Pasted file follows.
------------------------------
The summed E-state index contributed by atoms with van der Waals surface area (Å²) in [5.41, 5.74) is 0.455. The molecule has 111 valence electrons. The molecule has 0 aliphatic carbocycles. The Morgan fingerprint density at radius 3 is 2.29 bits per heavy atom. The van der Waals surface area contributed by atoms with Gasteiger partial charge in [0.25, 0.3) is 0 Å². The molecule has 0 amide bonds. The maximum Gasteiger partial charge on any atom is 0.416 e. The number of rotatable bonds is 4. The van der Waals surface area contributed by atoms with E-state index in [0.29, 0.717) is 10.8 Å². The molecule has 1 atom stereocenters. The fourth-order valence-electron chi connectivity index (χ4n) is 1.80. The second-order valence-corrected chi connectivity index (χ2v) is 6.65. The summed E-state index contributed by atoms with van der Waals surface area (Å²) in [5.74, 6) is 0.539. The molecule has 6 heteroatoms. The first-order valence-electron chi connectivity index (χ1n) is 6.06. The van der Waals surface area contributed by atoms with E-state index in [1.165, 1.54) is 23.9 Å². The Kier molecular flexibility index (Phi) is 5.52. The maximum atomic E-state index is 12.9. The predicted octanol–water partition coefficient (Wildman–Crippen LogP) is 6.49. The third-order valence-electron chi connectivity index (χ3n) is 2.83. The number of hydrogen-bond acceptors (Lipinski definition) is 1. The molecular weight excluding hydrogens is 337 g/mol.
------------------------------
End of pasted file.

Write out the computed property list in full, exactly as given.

The summed E-state index contributed by atoms with van der Waals surface area (Å²) in [5.41, 5.74) is 0.455. The molecule has 111 valence electrons. The molecule has 0 aliphatic carbocycles. The Morgan fingerprint density at radius 3 is 2.29 bits per heavy atom. The van der Waals surface area contributed by atoms with Gasteiger partial charge in [0.25, 0.3) is 0 Å². The molecule has 0 amide bonds. The maximum Gasteiger partial charge on any atom is 0.416 e. The number of rotatable bonds is 4. The van der Waals surface area contributed by atoms with E-state index in [0.29, 0.717) is 10.8 Å². The molecule has 1 atom stereocenters. The fourth-order valence-electron chi connectivity index (χ4n) is 1.80. The second-order valence-corrected chi connectivity index (χ2v) is 6.65. The summed E-state index contributed by atoms with van der Waals surface area (Å²) in [5.74, 6) is 0.539. The molecule has 6 heteroatoms. The first-order valence-electron chi connectivity index (χ1n) is 6.06. The van der Waals surface area contributed by atoms with E-state index in [1.165, 1.54) is 23.9 Å². The Kier molecular flexibility index (Phi) is 5.52. The maximum atomic E-state index is 12.9. The predicted octanol–water partition coefficient (Wildman–Crippen LogP) is 6.49. The third-order valence-electron chi connectivity index (χ3n) is 2.83. The number of hydrogen-bond acceptors (Lipinski definition) is 1. The molecular weight excluding hydrogens is 337 g/mol.